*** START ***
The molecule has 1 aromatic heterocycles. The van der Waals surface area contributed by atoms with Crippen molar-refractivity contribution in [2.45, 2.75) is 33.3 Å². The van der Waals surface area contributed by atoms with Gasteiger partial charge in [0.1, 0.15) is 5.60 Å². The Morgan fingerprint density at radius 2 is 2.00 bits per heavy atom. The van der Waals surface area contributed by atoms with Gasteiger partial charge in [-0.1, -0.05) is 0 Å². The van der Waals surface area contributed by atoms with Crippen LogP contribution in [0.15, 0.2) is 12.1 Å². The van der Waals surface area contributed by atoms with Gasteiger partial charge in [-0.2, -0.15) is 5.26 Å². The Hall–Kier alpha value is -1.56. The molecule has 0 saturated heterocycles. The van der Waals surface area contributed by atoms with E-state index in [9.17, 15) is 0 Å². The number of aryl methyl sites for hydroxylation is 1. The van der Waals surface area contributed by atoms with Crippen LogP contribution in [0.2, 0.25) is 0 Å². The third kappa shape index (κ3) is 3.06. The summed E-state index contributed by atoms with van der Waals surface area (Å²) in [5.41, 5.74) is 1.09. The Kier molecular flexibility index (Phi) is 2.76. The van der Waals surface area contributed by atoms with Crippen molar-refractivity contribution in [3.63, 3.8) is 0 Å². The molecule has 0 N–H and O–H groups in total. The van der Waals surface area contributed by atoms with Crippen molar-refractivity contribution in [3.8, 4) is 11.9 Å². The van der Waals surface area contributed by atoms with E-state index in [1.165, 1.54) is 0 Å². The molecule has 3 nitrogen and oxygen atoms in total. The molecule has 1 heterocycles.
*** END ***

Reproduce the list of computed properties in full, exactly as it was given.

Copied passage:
The molecule has 1 aromatic heterocycles. The van der Waals surface area contributed by atoms with Crippen molar-refractivity contribution in [2.45, 2.75) is 33.3 Å². The van der Waals surface area contributed by atoms with Gasteiger partial charge in [0.1, 0.15) is 5.60 Å². The Morgan fingerprint density at radius 2 is 2.00 bits per heavy atom. The van der Waals surface area contributed by atoms with Gasteiger partial charge in [-0.1, -0.05) is 0 Å². The van der Waals surface area contributed by atoms with Crippen LogP contribution in [0.15, 0.2) is 12.1 Å². The van der Waals surface area contributed by atoms with Gasteiger partial charge in [-0.2, -0.15) is 5.26 Å². The Hall–Kier alpha value is -1.56. The molecule has 0 saturated heterocycles. The van der Waals surface area contributed by atoms with E-state index in [9.17, 15) is 0 Å². The number of aryl methyl sites for hydroxylation is 1. The van der Waals surface area contributed by atoms with Crippen LogP contribution in [0.2, 0.25) is 0 Å². The third kappa shape index (κ3) is 3.06. The summed E-state index contributed by atoms with van der Waals surface area (Å²) in [5.41, 5.74) is 1.09. The Kier molecular flexibility index (Phi) is 2.76. The van der Waals surface area contributed by atoms with Crippen molar-refractivity contribution in [3.63, 3.8) is 0 Å². The molecule has 0 N–H and O–H groups in total. The van der Waals surface area contributed by atoms with Crippen molar-refractivity contribution in [3.8, 4) is 11.9 Å². The van der Waals surface area contributed by atoms with E-state index in [1.165, 1.54) is 0 Å². The molecule has 3 nitrogen and oxygen atoms in total. The molecule has 1 heterocycles.